On February 26, 2003, the petitioner filed a pro se petition for certification to appeal, which the habeas court denied. Id. The petitioner, however, did not file an appeal from that denial within twenty days.

         In June, 2003, the petitioner filed a letter with the habeas court, which the court treated as a motion for reconsideration of the habeas petition. Id., 247-48. Soon thereafter, the petitioner also filed a pro se motion for rehearing of his habeas petition. Id., 248. The court denied both of the petitioner's postjudgment motions without a hearing. Id. The petitioner filed a motion with this court on September 29, 2003, in which he sought permission to file a late appeal. Id. This court denied the motion on November 6, 2003. Id.

         Nearly three years later, on July 18, 2006, the petitioner filed a new petition for a writ of habeas corpus alleging again the ineffective assistance of Simon and Conroy, but adding an allegation regarding the ineffective assistance of his first habeas counsel, DeSantis. Id. The petitioner was represented in this second habeas action by Attorney Paul Kraus. The court resolved this second petition by agreeing to render a stipulated judgment that restored the petitioner's appellate rights with respect to the issues raised in the first habeas petition.[5]Id. Thereafter, the petitioner filed a new petition for certification to appeal from the judgment rendered in the first habeas action. Id. The court granted this second petition for certification to appeal, and the petitioner filed an appeal on September 8, 2006. Id.

         The only issue raised in that first appeal, however, was whether the habeas court properly had denied without a hearing the petitioner's postjudgment motions for reconsideration and reargument. Id., 249. The petitioner did not raise the merits of the claims in the habeas petition against Simon and Conroy. Following oral argument, this court ordered the parties to submit supplemental briefs addressing whether the issues the petitioner had raised on appeal fell outside the scope of the stipulated judgment restoring the petitioner's appellate rights, which was limited to issues raised in the first habeas petition. Id., 248-49. Ultimately, this court declined to review the claims raised by the petitioner because they fell outside the scope of the stipulated judgment to which the petitioner had agreed. Id., 249. We affirmed the judgment of the habeas court denying the first petition; id., 250; and our Supreme Court denied a petition for certification to appeal from our decision. Lebron v. Commissioner of Correction, 289 Conn. 921, 958 A.2d 151 (2008).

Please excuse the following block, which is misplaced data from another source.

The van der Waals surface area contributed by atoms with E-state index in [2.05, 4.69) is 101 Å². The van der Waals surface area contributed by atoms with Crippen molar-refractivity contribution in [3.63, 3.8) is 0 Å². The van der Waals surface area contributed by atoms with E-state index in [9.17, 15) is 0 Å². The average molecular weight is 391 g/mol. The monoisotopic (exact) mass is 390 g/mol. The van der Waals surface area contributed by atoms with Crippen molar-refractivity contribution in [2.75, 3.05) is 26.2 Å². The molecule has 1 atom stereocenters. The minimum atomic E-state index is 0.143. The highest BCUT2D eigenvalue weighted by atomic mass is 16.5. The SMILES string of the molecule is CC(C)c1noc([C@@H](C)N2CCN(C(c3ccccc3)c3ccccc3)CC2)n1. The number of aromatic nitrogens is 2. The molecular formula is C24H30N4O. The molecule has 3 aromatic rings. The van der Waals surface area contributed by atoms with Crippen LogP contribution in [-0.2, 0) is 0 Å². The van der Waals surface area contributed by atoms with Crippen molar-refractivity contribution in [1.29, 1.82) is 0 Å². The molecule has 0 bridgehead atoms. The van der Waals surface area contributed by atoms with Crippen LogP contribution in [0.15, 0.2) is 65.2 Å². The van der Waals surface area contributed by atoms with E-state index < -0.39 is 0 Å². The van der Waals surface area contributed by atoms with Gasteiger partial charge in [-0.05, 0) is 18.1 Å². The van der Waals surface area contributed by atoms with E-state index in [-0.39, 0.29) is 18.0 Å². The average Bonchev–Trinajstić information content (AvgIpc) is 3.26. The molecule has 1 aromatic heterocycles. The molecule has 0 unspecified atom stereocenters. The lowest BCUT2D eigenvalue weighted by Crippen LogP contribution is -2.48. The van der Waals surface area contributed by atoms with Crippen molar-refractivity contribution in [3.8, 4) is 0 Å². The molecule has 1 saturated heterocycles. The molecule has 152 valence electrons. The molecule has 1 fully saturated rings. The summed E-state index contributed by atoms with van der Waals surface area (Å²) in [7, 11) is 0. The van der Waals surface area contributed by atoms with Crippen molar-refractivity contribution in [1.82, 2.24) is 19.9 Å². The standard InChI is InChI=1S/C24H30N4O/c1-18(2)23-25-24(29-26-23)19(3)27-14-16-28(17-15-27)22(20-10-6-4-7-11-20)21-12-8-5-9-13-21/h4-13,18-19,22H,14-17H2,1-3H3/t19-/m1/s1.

The petitioner commenced the present habeas action, his third, in August, 2013. The operative amended petition for a writ of habeas corpus was filed by appointed counsel on January 8, 2016. The petition contains six counts. Counts one and two consist of freestanding constitutional claims directly challenging his underlying conviction. Specifically, count one claims that the criminal trial court, Gaffney, J., violated the petitioner's right to counsel of choice by permitting Simon to withdraw prior to the start of trial despite the petitioner's willingness to waive any potential conflict of interest. See State v. Peeler, 265 Conn. 460, 470-76, 828 A.2d 1216 (2003), cert. denied, 541 U.S. 1029, 124 S.Ct. 2094, 158 L.Ed.2d 710 (2004). Count two claims that Judge Gaffney violated the petitioner's right to self-representation by refusing what the petitioner claims was a clear and unequivocal request to represent himself at trial. See State v. Flanagan, 293 Conn. 406, 421-25, 978 A.2d 64 (2009). The remaining counts allege the ineffective assistance of trial and habeas counsel. In particular, count three alleges ineffective assistance by Simon relative to his having withdrawn as trial counsel.[6] Count four alleges ineffective assistance by Conroy, raising many of the same allegations of deficient performance that were raised in the first habeas petition but effectively abandoned in the previous appeal. Count five claims ineffective assistance by the petitioner's first habeas counsel, DeSantis, for failing to ‘‘discover, investigate and raise'' the claims set forth in counts one, two and three, and failing to ‘‘adequately plead, prove and argue'' the claims raised in count four. Count six claims ineffective assistance by the petitioner's second habeas counsel, Kraus, for failing to ‘‘discover, investigate and raise'' the claims set forth in counts one through four, and failing to ‘‘adequately plead, prove and argue'' the claims raised in count five.

         The respondent filed his return on February 29, 2016, in which he raised affirmative defenses as to counts one through four. With respect to counts one and two, the respondent alleged procedural default and waiver resulting from the petitioner's having entered a guilty plea. With respect to count three, the respondent raised the defenses of improper successive petition; see Practice Book § 23-29 (3); and waiver on the basis of the petitioner's guilty plea. The respondent also alleged the defense of improper successive petition with respect to count four. No defenses were pleaded with respect to counts five and six.

         On March 7, 2016, the petitioner filed a reply to the return denying the allegations raised in the respondent's affirmative defenses. A ...